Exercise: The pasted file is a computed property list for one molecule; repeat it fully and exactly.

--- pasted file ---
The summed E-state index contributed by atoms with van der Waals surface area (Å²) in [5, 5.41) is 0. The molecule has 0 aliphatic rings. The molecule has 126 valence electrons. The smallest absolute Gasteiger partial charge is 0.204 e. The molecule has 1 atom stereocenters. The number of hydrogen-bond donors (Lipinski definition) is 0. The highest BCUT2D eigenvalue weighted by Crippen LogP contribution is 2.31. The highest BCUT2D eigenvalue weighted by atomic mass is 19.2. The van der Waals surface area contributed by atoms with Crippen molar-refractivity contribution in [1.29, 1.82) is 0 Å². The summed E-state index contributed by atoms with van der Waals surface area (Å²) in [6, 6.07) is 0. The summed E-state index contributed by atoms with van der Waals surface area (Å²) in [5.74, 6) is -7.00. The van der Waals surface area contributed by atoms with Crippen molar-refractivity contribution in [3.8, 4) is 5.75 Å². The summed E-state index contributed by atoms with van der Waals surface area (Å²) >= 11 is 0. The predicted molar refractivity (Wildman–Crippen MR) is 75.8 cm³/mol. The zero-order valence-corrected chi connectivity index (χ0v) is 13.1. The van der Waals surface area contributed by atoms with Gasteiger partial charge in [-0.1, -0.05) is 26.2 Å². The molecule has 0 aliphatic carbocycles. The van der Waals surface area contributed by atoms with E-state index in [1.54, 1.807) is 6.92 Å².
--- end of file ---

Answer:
The summed E-state index contributed by atoms with van der Waals surface area (Å²) in [5, 5.41) is 0. The molecule has 0 aliphatic rings. The molecule has 126 valence electrons. The smallest absolute Gasteiger partial charge is 0.204 e. The molecule has 1 atom stereocenters. The number of hydrogen-bond donors (Lipinski definition) is 0. The highest BCUT2D eigenvalue weighted by Crippen LogP contribution is 2.31. The highest BCUT2D eigenvalue weighted by atomic mass is 19.2. The van der Waals surface area contributed by atoms with Crippen molar-refractivity contribution in [1.29, 1.82) is 0 Å². The summed E-state index contributed by atoms with van der Waals surface area (Å²) in [6, 6.07) is 0. The summed E-state index contributed by atoms with van der Waals surface area (Å²) in [5.74, 6) is -7.00. The van der Waals surface area contributed by atoms with Crippen molar-refractivity contribution in [3.8, 4) is 5.75 Å². The summed E-state index contributed by atoms with van der Waals surface area (Å²) >= 11 is 0. The predicted molar refractivity (Wildman–Crippen MR) is 75.8 cm³/mol. The zero-order valence-corrected chi connectivity index (χ0v) is 13.1. The van der Waals surface area contributed by atoms with Gasteiger partial charge in [-0.1, -0.05) is 26.2 Å². The molecule has 0 aliphatic carbocycles. The van der Waals surface area contributed by atoms with E-state index in [1.54, 1.807) is 6.92 Å².